(Beyond Pesticides, December 17, 2007) People exposed to banned organochlorine pesticides and other toxic chemicals that persist in the environment are more likely to develop non-Hodgkin lymphoma (NHL), according to new research funded by the British Columbia Cancer Agency. The study, “Organochlorines and risk of non-Hodgkin lymphoma”, was published in the International Journal of Cancer on December 15, 2007 and is so far the largest to examine organochlorines in plasma and their link to illness. The researchers measured the levels of pesticides or pesticide metabolites and congeners of polychlorinated biphenyls (PCBs) in the blood of 880 British Columbians, half with NHL and the other half control subjects. Several pesticide analytes and a number of congeners showed a significant association with NHL.
Non-Hodgkin lymphoma is the fifth most common cancer in Canada and the most common type of lymphoma. “We know that the incidence of non-Hodgkin lymphoma has been steadily rising for the past 30 years worldwide, but there hasn’t been clear evidence to explain the increase,” says Dr. John Spinelli, Ph.D., lead author and a senior scientist at the BC Cancer Agency. “Our study helps to provide answers to this puzzle by showing a strong link between these specific environmental contaminants and this particular type of cancer.” Participants with NHL showed much higher levels of environmental contaminants than the control group. Individuals who had the highest total exposure to PCBs showed almost twice the risk of NHL compared to those with the lowest exposure. The PCB congener with the strongest association had an odds ratio (OR) for the highest versus the lowest quartile of 1.83 [95% confidence interval (95% CI) = 1.18-2.84]. The strongest association among pesticides was observed for oxychlordane, a by-product of the pesticide chlordane. Individuals with the highest levels of oxychlordane had almost three times the risk of NHL [OR 2.68, 95% CI = 1.69-4.24) compared to those with the lowest exposure. Chlordane is classified by the U.S. Environmental Protection Agency (EPA) as a Group B2, probable human carcinogen. Other pesticide analytes that showed a significant association with NHL were Î²-hexachlorocyclohexane, hexachlorobenzene, mirex, trans-nonachlor and p,p’-DDE (a contaminant of DDT).
These pesticides are old-generation synthetic pesticides, which previously were used extensively for insect control but banned in Canada in the 1970s and ’80s. “We are also seeing incidence rates for NHL leveling off in recent years, and this provides further evidence that these contaminants are important because many of these chemicals are no longer in use or are being used at reduced and highly controlled levels,” adds Dr. Spinelli. Today in Canada, PCBs are restricted for use only as insulating fluid in existing electrical equipment. In the past they have been used as flame retardants, hydraulic fluid, lubricating and cutting oil, and additives in pesticides, paints, and carbonless paper. Environmental data collected by the Ministry of Environment State of the Environment reports shows that more stringent regulation reduced the quantity of PCBs in use in Canada by 54% between 1992 and 2003, but traces of PCBs and other organochlorine chemicals still linger today though. Exposure to residuals can occur through the diet, particularly by eating meat since the chemicals are stored in the cells of animals. “We can’t really avoid these contaminants,” Dr. Spinelli said. “In fact they are still going to be in organic foods because although farmers aren’t spraying these chemicals on crops any more, [residue] is still in the air and in the soil. There’s not much we can do to keep from being exposed to them,” he said, adding that environmental toxins are believed to be the cause of about 10 per cent of cancers.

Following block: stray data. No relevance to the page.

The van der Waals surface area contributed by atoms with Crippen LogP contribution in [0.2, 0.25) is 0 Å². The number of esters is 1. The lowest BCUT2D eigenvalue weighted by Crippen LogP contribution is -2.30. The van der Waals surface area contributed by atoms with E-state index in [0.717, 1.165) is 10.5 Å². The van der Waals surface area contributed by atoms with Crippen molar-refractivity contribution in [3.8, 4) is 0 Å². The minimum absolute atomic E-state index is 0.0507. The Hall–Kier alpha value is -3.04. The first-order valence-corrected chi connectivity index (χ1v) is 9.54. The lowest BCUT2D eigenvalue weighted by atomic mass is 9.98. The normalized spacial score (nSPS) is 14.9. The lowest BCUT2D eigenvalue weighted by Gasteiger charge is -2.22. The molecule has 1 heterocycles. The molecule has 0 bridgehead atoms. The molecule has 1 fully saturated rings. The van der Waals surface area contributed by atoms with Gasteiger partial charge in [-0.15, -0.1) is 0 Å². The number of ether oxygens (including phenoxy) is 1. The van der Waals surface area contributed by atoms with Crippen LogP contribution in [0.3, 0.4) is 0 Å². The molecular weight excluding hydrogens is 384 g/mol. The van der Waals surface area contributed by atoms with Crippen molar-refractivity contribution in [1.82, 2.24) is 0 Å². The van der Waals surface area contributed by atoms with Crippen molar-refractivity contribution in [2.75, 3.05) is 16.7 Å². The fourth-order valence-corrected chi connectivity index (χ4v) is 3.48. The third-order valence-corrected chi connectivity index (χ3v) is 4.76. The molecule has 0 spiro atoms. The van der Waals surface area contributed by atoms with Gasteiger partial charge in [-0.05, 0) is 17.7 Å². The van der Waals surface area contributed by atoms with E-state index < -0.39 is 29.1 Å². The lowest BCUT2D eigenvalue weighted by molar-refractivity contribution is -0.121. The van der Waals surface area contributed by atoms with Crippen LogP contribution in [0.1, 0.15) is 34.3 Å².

“This study is very important because it adds to our understanding of how exposure to chemicals that have become very common in our environment increases our risk of developing lymphoma,” says Dr. Joseph Connors, M.D., Chair of the Lymphoma Tumour Group at the BC Cancer Agency and co-investigator on the study. Dr. Spinelli cautioned that more work needs to be done before the etiology of lymphoma can be pinpointed. “Looking strictly at environmental factors won’t provide the full picture,” he said Dr. Spinelli. “Our next step is to identify genetic factors that make individuals more susceptible to these environmental contaminants. In this way, we may be able to determine the mechanism by which contaminants increase the risk for lymphoma, and this knowledge may help to identify environmental risk factors earlier.” Philip Branton, scientific director of CIHR’s Institute of Cancer Research, added that the findings represent only a correlation. “This kind of study is suggesting there might be a link,” he said. “What we really need is a much larger, more comprehensive population study on cancer and the environment, and we’re trying to organize that.”